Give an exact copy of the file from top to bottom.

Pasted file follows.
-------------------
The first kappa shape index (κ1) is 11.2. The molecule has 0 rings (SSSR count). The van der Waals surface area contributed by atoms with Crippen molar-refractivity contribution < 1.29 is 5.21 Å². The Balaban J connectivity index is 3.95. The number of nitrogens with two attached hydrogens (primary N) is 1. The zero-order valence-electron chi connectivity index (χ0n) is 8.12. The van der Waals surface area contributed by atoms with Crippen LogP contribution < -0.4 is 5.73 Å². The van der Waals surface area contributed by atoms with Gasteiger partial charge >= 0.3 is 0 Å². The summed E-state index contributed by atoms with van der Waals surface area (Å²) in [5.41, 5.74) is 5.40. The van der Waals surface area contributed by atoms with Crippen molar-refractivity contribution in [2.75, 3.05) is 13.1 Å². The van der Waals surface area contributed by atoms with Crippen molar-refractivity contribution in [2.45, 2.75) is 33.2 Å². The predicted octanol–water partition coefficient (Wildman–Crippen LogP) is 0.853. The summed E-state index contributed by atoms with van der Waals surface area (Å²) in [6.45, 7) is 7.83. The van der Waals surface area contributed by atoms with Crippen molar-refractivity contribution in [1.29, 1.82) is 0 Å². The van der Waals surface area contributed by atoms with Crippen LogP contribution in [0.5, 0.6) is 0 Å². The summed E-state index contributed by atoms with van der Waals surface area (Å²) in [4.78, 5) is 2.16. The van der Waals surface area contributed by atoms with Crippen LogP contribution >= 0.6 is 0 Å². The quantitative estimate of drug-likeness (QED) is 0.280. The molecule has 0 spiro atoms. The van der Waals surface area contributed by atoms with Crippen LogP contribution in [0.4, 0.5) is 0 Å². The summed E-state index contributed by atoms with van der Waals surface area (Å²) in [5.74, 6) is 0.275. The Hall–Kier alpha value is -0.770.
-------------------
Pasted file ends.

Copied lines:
The first kappa shape index (κ1) is 11.2. The molecule has 0 rings (SSSR count). The van der Waals surface area contributed by atoms with Crippen molar-refractivity contribution < 1.29 is 5.21 Å². The Balaban J connectivity index is 3.95. The number of nitrogens with two attached hydrogens (primary N) is 1. The zero-order valence-electron chi connectivity index (χ0n) is 8.12. The van der Waals surface area contributed by atoms with Crippen LogP contribution < -0.4 is 5.73 Å². The van der Waals surface area contributed by atoms with Gasteiger partial charge >= 0.3 is 0 Å². The summed E-state index contributed by atoms with van der Waals surface area (Å²) in [5.41, 5.74) is 5.40. The van der Waals surface area contributed by atoms with Crippen molar-refractivity contribution in [2.75, 3.05) is 13.1 Å². The van der Waals surface area contributed by atoms with Crippen molar-refractivity contribution in [2.45, 2.75) is 33.2 Å². The predicted octanol–water partition coefficient (Wildman–Crippen LogP) is 0.853. The summed E-state index contributed by atoms with van der Waals surface area (Å²) in [6.45, 7) is 7.83. The van der Waals surface area contributed by atoms with Crippen molar-refractivity contribution in [1.29, 1.82) is 0 Å². The van der Waals surface area contributed by atoms with Crippen LogP contribution in [0.5, 0.6) is 0 Å². The summed E-state index contributed by atoms with van der Waals surface area (Å²) in [4.78, 5) is 2.16. The van der Waals surface area contributed by atoms with Crippen LogP contribution >= 0.6 is 0 Å². The quantitative estimate of drug-likeness (QED) is 0.280. The molecule has 0 spiro atoms. The van der Waals surface area contributed by atoms with Crippen LogP contribution in [0.4, 0.5) is 0 Å². The summed E-state index contributed by atoms with van der Waals surface area (Å²) in [5.74, 6) is 0.275. The Hall–Kier alpha value is -0.770.